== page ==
By LISA LEFF
San Francisco — Lawyers arguing a landmark federal case involving California’s same-sex marriage ban made their final arguments Wednesday, with supporters describing matrimony as an institution intended to promote childbearing and opponents saying the U.S. Supreme Court had recognized it as a fundamental right.
Former U.S. Solicitor General Theodore Olson delivered the closing argument for the two same-sex couples who sued to overturn voter-approved Proposition 8, claiming it violated their civil rights under the U.S. Constitution.
He told Chief U.S. Judge Vaughn Walker that tradition or fears of harm to heterosexual unions were legally insufficient grounds to discriminate against gay couples.
“‘We have always done it that way’ is a corollary to ‘Because I say so.’ It’s not a reason,” Olson said at the start of the five-hour hearing. “You can’t have constitutional discrimination in public schools because you have always done it that way.”
Former U.S. Justice Department lawyer Charles Cooper, who represents religious and conservative groups that sponsored the 2008 ballot measure, countered that cultures around the world, previous courts and Congress all accepted the “common sense belief that children do best when they are raised by their own mother and father.”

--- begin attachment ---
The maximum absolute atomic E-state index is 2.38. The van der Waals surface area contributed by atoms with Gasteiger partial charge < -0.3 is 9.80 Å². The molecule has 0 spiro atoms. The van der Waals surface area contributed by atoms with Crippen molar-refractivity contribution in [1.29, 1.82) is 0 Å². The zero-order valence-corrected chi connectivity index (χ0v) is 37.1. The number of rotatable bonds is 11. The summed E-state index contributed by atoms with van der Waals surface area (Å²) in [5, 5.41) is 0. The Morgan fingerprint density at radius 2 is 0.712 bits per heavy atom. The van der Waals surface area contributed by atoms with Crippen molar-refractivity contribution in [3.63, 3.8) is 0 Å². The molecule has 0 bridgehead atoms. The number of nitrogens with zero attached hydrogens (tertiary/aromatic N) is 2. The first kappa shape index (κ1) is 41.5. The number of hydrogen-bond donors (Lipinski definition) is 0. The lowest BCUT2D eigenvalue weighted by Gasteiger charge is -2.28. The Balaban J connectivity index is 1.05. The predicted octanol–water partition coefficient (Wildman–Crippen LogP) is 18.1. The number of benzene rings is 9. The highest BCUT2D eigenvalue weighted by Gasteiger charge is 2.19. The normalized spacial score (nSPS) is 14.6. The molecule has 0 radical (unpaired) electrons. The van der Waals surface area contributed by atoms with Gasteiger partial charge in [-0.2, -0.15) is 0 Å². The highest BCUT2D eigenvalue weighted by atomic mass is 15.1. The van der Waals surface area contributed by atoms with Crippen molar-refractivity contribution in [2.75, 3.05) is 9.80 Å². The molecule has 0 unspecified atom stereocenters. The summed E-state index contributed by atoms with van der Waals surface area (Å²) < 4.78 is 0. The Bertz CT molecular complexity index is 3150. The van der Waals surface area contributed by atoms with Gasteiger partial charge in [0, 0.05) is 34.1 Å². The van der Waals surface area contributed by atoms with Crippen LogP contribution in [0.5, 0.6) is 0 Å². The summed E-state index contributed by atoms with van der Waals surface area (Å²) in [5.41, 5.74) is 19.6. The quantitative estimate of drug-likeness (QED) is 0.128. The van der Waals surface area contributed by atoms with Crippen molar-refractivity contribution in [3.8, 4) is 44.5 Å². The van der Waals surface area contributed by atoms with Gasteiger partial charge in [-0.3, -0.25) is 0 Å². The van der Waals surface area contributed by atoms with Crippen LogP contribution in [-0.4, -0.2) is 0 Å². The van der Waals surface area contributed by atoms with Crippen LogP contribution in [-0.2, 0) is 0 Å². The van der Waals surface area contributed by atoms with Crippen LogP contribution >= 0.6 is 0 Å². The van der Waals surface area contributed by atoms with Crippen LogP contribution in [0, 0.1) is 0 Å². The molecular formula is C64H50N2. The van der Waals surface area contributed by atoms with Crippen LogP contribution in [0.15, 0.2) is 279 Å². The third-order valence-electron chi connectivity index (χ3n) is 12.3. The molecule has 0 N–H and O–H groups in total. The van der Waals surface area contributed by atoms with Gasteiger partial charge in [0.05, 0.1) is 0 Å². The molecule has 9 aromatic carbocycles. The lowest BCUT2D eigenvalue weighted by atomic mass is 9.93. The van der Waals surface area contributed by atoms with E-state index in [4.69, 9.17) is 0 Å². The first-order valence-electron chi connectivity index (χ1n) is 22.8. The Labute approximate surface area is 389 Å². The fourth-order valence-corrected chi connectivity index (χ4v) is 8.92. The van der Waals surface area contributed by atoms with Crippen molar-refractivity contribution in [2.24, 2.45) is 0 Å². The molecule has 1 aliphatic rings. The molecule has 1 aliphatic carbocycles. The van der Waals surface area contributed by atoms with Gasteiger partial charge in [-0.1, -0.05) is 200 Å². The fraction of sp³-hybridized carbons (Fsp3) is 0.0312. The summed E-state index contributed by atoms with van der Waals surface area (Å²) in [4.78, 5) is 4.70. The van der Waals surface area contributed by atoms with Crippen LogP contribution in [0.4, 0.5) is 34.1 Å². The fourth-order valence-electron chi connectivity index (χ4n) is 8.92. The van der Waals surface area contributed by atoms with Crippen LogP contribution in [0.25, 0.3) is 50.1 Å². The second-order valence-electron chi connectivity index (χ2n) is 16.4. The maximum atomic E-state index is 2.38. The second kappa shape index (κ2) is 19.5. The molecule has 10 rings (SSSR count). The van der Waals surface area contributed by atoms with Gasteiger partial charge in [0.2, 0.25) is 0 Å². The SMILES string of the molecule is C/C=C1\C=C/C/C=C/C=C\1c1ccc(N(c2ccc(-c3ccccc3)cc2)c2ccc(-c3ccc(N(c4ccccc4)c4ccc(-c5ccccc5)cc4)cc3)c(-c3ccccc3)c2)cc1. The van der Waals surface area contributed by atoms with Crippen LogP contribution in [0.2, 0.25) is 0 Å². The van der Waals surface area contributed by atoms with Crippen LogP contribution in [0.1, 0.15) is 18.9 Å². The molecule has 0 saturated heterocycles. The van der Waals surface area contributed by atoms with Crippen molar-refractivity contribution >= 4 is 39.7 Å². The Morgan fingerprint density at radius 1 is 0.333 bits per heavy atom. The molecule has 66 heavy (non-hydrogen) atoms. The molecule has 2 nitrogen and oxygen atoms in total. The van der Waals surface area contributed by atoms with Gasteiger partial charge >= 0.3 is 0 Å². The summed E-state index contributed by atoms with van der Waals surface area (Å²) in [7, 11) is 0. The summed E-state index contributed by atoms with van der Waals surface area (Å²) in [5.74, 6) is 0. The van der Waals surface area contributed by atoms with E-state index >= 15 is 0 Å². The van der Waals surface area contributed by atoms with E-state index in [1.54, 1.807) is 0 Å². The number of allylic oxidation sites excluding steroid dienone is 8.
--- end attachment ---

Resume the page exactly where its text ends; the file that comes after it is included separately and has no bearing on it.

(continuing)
“The plaintiffs say there is no way to understand why anyone would support Proposition 8, would support the traditional definition of marriage, except through some irrational or dark motivation,” Cooper said. “That is not just a slur on the 7 million Californians who supported Proposition 8. It’s a slur on 70 of 108 judges who have upheld as rational the decision of voters and legislatures to preserve the traditional definition of marriage.”
Walker is being asked to strike down the measure that banned same-sex marriages in California five months after the state’s highest court legalized the practice and after an estimated 18,000 couples from around the nation had tied the knot.
The judge heard 12 days of testimony in January, but closing arguments were delayed until Wednesday to give Walker time to review the evidence and because of a skirmish between lawyers about putting additional material from the 2008 campaign into the trial record.
Walker did not indicate when he might make his ruling in the trial, the first in federal court to examine if states can prohibit gays from getting married. Whatever the judge does will be almost surely be reviewed by the 9th U.S. Circuit Court of Appeals and could land before the Supreme Court.
Olson invoked the high court often during his closing argument, stressing that it has afforded prisoners serving life sentences and child support scofflaws the right to marry and refused to make procreation a precondition of marriage, as evidenced by laws allowing divorces and contraception.
“It is the right of individuals, not an indulgence to be dispensed by the state,” Olson said. “The right to marry, to choose to marry, has never been tied to procreation.”
Judge Walker pressed Olson on that point, noting Proposition 8 supporters have gone to some lengths to argue that gays and lesbians only can have children with help from a third party, unlike opposite-sex couples.
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